Some guidelines for prescribing statins during menopause

July 1, 2010

A large clinical trial (JUPITER) demonstrated efficacy of a statin in primary prevention of cardiovascular events in menopausal women. Understand the appropriate circumstances by which ob/gyns should prescribe statins for women.

Q. A large recent clinical trial (JUPITER) demonstrated the efficacy of a statin in primary prevention of cardiovascular events in menopausal women.1 Under what circumstances should ob/gyns prescribe statins for women? What are the goals and risks, and when should a patient be referred to a cardiologist?

A. The evidence supporting the use of statins in primary prevention of cardiovascular events in women has been scant until recently, largely because women have been traditionally underrepresented in most statin trials.2 What evidence there is has been consistent with the evidence in men, but with a higher number needed to treat, and women in secondary prevention trials have consistently had a cardiovascular event reduction on statins comparable to men. The JUPITER (Justification for the Use of Statins in Primary Prevention: An Intervention Trial Evaluating Rosuvastatin) trial added dramatically to the database of primary prevention data in women.1 In this trial, 17,802 multiethnic, apparently healthy men and women (38%) with low-density lipoprotein cholesterol (LDL-C) levels of less than 130 mg/dL and high-sensitivity C-reactive protein (hs-CRP, a marker of vascular inflammation and insulin resistance) levels of 2.0 mg/L or higher were assigned to rosuvastatin (20 mg daily or placebo) and followed for occurrence of the combined primary endpoints of myocardial infarction (MI), stroke, arterial revascularization, hospitalization for unstable angina, or death from cardiovascular causes. The trial was stopped after a median follow-up of 1.9 years because of significant benefit in the rosuvastatin arm of the trial. Rosuvastatin is the most potent statin; it reduced LDL-C by 50% and hs-CRP levels by 37%. The rosuvastatin group did not have a significant increase in myopathy or cancer but did have a slightly higher incidence of physician-reported diabetes.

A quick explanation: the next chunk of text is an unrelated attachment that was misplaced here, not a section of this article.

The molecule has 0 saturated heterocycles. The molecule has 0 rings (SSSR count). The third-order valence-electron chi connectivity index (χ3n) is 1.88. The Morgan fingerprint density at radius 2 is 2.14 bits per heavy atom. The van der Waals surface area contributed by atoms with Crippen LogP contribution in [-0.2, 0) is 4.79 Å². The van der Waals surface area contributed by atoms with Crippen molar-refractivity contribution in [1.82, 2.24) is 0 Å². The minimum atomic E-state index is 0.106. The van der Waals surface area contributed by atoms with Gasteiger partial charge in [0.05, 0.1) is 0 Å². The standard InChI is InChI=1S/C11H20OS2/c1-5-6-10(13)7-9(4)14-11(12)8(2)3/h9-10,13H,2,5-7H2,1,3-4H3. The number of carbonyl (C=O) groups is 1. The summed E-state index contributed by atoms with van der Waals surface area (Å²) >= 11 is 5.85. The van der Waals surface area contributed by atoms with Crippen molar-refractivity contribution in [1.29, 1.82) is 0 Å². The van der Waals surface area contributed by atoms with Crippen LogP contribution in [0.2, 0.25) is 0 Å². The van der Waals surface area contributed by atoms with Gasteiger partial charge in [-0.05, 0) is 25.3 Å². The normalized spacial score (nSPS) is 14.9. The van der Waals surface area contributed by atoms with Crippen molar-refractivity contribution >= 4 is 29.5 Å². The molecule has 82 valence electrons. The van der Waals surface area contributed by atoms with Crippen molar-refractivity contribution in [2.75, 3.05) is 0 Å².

The intensity and goals of cardiovascular risk reduction strategies are proportionate to the individual patient's cardiovascular risk evaluation. The National Cholesterol Education Program Adult Treatment Panel (NCEP ATP) III guidelines remain the cornerstone of risk assessment and treatment.3 Assessment of the 5 major risk factors-family history of premature cardiovascular disease, low high-density lipoprotein cholesterol (HDL-C <50 mg/dL), older than age 55, smoking, and hypertension-plus calculation of the Framingham Risk Score-help determine 10-year cardiovascular risk. "Low-risk" women also have cardiac events, which led to the concept of "lifetime risk evaluation": women more than 50 years old with 1 risk factor are considered to be at increased lifetime risk.4 High-risk women are those with established coronary heart disease (CHD), cerebrovascular disease, peripheral arterial disease, abdominal aortic aneurysm, end-stage or chronic renal disease, diabetes mellitus, or 10-year Framingham Risk Score greater than 20%.